To write better scripts Testers need to have some “Play time” with the application/system that they are testing.
Hands up, how many of us here have been on project where the test scripts by well meaning test analysts that have never been near, or barely touched the application that is going to be tested. The well meaning TA’s (I include myself here) have had to rely on the bobble heads who have written the specs. I am very aware that in most projects today that this is the norm and sometimes it is the only way to go. So here we go, you have your well meaning TA’s sitting in some bunker ( probably in some other continent) wading through pile of incomprehensible badly written specification documents that have been put together by five different people who probably don’t like each other and have very different ideas about what they are trying to achieve. IF the well-meaning TA’s are lucky, they might just have a couple of diagrams that are on the back of a beer mat (probably doodled after a good session in the pub), to help them along. Okay I being a bit hard on the some of the people that write specs, but you get my drift.
The result of all this though is the well meaning TA’s try enlist the help of the very bobble heads that wrote the spec to write scripts. After being further bamboozled by the bobble heads, the TA’s the last ditch resort will try use a user manual that has a pictures of smiling men smoking pipes standing round large computers form the 1950’s, its covered in dust and rather large scary spiders are crawling out of it. Quite often scripts from such an exercise are turgid, over complicated and do things that simply not needed. Worse thing of all though is that the people who are executing the scripts often know that the scripts are not doing enough or doing too much. However, they are powerless to do anything about it as the Test leads have told them that they have to run xzillion scripts that week and do not have the time QA scripts as they go.
We all know what happens next don’t we? You are three weeks into testing and of the thousand odd scheduled scripts only half a dozen haven been run. This is because the executers are spending hours trying to run the incomprehensible scripts from the musings of some business bobble head and a user manual with the dust and spiders. The entire project eventually staggers to a halt; the powers at be take everyone off site and then locked into a room to start de-scoping scripts. The business bobble heads start wailing that have been misunderstood and say they really want to do in life is write self-help books on blame displacement .The Test Manager has to be strapped into the straight jacket and sedated to stop the mass murder of the business analysts, meanwhile the test leads book their flights out of the country. The Test executers shrug their shoulders and go “oh no not again”.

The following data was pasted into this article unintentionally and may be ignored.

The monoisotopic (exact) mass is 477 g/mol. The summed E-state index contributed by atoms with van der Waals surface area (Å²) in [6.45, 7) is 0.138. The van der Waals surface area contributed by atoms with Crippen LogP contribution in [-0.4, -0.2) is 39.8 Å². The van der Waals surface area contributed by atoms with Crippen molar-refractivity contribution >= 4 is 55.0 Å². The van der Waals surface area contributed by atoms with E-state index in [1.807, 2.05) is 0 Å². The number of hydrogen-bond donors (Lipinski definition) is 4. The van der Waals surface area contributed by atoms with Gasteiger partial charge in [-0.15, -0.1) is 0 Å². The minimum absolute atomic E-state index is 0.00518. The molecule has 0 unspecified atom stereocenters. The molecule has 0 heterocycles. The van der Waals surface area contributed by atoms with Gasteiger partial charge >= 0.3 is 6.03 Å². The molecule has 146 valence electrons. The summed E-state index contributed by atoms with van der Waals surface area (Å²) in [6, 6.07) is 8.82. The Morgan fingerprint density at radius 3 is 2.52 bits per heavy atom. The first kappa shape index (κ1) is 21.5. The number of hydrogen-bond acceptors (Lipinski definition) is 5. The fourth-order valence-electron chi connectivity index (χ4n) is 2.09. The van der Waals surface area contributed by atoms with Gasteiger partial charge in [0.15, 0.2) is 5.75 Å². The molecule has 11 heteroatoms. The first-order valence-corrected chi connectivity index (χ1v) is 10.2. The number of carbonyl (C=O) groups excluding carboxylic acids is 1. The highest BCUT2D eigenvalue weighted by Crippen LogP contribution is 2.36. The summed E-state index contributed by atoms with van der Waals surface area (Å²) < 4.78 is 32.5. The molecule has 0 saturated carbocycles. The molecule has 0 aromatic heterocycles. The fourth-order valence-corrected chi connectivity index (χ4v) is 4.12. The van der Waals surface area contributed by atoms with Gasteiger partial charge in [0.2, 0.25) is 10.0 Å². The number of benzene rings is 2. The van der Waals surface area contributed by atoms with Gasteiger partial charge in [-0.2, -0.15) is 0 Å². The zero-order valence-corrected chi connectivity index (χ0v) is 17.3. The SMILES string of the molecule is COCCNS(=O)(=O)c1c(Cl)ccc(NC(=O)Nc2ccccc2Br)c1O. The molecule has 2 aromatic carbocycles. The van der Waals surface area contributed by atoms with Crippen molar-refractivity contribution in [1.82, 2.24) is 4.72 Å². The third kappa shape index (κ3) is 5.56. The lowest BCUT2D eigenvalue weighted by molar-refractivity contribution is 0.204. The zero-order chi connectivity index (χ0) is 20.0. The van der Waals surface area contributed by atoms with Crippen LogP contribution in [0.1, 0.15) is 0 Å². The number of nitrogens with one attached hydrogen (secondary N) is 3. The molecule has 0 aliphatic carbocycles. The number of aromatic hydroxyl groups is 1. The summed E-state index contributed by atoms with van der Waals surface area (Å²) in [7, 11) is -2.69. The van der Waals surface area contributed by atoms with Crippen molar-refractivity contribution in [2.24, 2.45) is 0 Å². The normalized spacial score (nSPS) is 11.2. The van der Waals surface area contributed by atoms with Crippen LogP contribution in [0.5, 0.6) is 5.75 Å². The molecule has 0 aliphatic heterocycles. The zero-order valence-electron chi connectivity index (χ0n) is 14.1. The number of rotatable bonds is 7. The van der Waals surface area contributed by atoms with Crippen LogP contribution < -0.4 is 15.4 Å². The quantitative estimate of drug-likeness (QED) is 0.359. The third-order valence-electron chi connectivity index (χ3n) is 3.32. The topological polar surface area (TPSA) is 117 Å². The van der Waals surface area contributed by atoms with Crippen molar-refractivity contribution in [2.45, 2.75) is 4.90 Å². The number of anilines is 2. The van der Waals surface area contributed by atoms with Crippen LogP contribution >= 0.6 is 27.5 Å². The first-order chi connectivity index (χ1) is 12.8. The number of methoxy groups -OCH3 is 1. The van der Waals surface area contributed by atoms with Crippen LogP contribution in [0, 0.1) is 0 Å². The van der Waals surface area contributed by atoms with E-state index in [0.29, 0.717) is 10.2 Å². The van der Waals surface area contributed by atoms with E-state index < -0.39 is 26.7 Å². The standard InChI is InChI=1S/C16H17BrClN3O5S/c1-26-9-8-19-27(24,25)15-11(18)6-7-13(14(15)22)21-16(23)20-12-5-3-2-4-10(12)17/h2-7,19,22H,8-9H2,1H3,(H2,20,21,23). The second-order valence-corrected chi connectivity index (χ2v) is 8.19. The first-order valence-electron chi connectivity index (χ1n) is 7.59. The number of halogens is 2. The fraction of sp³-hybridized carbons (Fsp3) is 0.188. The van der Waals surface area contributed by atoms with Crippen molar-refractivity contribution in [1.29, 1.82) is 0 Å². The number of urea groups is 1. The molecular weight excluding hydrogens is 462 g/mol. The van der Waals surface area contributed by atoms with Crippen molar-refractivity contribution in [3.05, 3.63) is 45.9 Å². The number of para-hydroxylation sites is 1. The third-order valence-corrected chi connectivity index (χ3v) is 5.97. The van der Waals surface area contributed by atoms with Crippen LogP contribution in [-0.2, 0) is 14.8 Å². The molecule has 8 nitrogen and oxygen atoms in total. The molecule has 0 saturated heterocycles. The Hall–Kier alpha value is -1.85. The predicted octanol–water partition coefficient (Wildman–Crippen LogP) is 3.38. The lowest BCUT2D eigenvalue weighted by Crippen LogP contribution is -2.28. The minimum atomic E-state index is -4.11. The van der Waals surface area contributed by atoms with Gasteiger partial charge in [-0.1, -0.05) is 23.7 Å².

The above is rather extreme; nonetheless, we should be pushing to get our hands on what ever we are testing as early as possible. It does not matter if it’s just small demo or few knocked up screens. If gives the TA’s a chance to get a feel of what they are going to be testing on. It will give them the confidence to write far leaner and meaner test scripts that will test the requirements properly. During the analysis we should be having some “Play time” with the app we are testing. Sit down with the people who are actually writing the specs and use the application with them as well, even they will see things that perhaps they were not aware of. Above all try and push to be involved with the actual reviewing of the resulting spec. IF we start doing all this we might not have to get the straight jacket out for the poor test manger…
Is Brian living in a dream world? Agree or Disagree leave a comment.